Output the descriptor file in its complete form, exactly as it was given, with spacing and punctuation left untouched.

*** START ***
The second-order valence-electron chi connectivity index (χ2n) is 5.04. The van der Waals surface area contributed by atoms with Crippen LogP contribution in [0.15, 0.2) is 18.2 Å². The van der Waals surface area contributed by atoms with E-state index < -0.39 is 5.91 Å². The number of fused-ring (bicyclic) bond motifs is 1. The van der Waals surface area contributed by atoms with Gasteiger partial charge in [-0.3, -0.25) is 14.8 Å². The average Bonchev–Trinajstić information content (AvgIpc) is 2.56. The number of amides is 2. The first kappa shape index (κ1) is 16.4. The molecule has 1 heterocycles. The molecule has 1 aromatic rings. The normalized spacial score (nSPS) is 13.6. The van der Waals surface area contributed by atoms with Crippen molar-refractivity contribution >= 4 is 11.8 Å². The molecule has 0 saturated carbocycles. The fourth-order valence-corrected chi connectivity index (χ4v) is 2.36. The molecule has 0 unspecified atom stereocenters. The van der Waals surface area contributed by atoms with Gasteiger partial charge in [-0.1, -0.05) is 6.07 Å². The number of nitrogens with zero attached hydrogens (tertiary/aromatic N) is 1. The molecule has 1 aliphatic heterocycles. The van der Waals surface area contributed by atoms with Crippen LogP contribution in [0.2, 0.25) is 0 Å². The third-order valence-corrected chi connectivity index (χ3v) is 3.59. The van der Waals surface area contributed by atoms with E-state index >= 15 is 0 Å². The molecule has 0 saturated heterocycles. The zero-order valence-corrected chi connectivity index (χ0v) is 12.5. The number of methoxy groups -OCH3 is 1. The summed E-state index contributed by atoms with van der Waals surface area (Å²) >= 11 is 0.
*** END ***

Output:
The second-order valence-electron chi connectivity index (χ2n) is 5.04. The van der Waals surface area contributed by atoms with Crippen LogP contribution in [0.15, 0.2) is 18.2 Å². The van der Waals surface area contributed by atoms with E-state index < -0.39 is 5.91 Å². The number of fused-ring (bicyclic) bond motifs is 1. The van der Waals surface area contributed by atoms with Gasteiger partial charge in [-0.3, -0.25) is 14.8 Å². The average Bonchev–Trinajstić information content (AvgIpc) is 2.56. The number of amides is 2. The first kappa shape index (κ1) is 16.4. The molecule has 1 heterocycles. The molecule has 1 aromatic rings. The normalized spacial score (nSPS) is 13.6. The van der Waals surface area contributed by atoms with Crippen molar-refractivity contribution >= 4 is 11.8 Å². The molecule has 0 saturated carbocycles. The fourth-order valence-corrected chi connectivity index (χ4v) is 2.36. The molecule has 0 unspecified atom stereocenters. The van der Waals surface area contributed by atoms with Gasteiger partial charge in [-0.1, -0.05) is 6.07 Å². The number of nitrogens with zero attached hydrogens (tertiary/aromatic N) is 1. The molecule has 1 aliphatic heterocycles. The van der Waals surface area contributed by atoms with Crippen LogP contribution in [0.2, 0.25) is 0 Å². The third-order valence-corrected chi connectivity index (χ3v) is 3.59. The van der Waals surface area contributed by atoms with E-state index >= 15 is 0 Å². The molecule has 0 saturated heterocycles. The zero-order valence-corrected chi connectivity index (χ0v) is 12.5. The number of methoxy groups -OCH3 is 1. The summed E-state index contributed by atoms with van der Waals surface area (Å²) >= 11 is 0.